Claret Ash trees go during footpath upgrade

Wentworth Falls residents can expect footpath works in their town for months while Blue Mountains Council renews the western footpath on Station Street.

Ten existing Claret Ash trees - some as old as 25 years - are being removed and replaced with 10 Lipstick Maples for safety reasons.

Works at Wentworth Falls shops: Some disruptions expected for weeks as footpath and trees are replaced.

Works at Wentworth Falls shops: Some disruptions expected for weeks as footpath and trees are replaced.

Mayor Mark Greenhill said: "This is another important project that is helping to improve the accessibility and safety of our village centres, for our community and visitors to the area."

The project started on May 2 and could take up to ten weeks council has said.

In a statement, council said the "existing trees (Claret Ash) have been there for about 25 years and their roots do not have enough room for further growth, causing damage that is potentially unsafe to pedestrians and detrimental to the streetscape"

Some of the trees are stunted because their roots cannot grow further and will be further damaged once council lifts the pavement.

"To achieve an even footpath, roots would need to be cut, further compromising the trees. Although the maples will be smaller initially (3-4 metres), they will quickly grow to the scale of the current trees (8-10 metres). Visually, there will not be much difference, but the root system of the new trees will provide a longer-lasting option."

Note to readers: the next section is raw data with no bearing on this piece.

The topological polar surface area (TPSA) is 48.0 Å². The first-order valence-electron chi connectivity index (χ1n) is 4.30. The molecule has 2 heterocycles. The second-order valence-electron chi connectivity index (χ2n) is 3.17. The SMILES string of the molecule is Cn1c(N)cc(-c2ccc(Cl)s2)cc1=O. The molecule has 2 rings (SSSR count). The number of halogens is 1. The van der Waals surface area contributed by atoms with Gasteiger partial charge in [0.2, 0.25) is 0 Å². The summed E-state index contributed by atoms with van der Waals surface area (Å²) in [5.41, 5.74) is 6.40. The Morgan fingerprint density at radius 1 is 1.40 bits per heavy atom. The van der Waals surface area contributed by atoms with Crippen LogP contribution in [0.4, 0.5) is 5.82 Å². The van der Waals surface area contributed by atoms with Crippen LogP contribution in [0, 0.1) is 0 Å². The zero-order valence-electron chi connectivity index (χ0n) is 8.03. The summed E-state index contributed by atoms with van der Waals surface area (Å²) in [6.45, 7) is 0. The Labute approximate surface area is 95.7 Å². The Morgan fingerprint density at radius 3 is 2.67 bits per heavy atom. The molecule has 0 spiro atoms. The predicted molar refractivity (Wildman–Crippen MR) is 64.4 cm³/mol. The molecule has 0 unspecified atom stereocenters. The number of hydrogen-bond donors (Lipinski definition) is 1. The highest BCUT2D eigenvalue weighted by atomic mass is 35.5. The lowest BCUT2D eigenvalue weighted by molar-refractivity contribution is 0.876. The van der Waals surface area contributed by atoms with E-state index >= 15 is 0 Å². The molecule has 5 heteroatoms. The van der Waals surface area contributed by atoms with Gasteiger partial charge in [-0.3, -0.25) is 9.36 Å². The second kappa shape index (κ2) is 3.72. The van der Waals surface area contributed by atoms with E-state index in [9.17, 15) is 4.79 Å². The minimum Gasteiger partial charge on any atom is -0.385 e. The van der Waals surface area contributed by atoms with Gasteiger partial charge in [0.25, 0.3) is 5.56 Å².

Council has put in measures to mitigate disruption to parking and pedestrians with access from the road. Ten car parking spaces are out of action, along with the bus stop. As part of the upgrade, council is replacing the driveways in "dark grey concrete to give a visual cue to drivers of pedestrian priority".

The lipstick maples are deciduous and provide shade in summer, while not blocking the sun in winter. They are also a more vibrant autumn colour and they are more tolerant of various soil conditions, making them a good street tree, council said.

"Since the original trees were planted, there has been increased understanding in how to manage urban/street trees, hence the replacement trees will have sufficient volume (3.7m3 per tree) to grow and survive and they will not cause drainage issues or damage to pavers, making them a better long term solution for the street," the council statement said.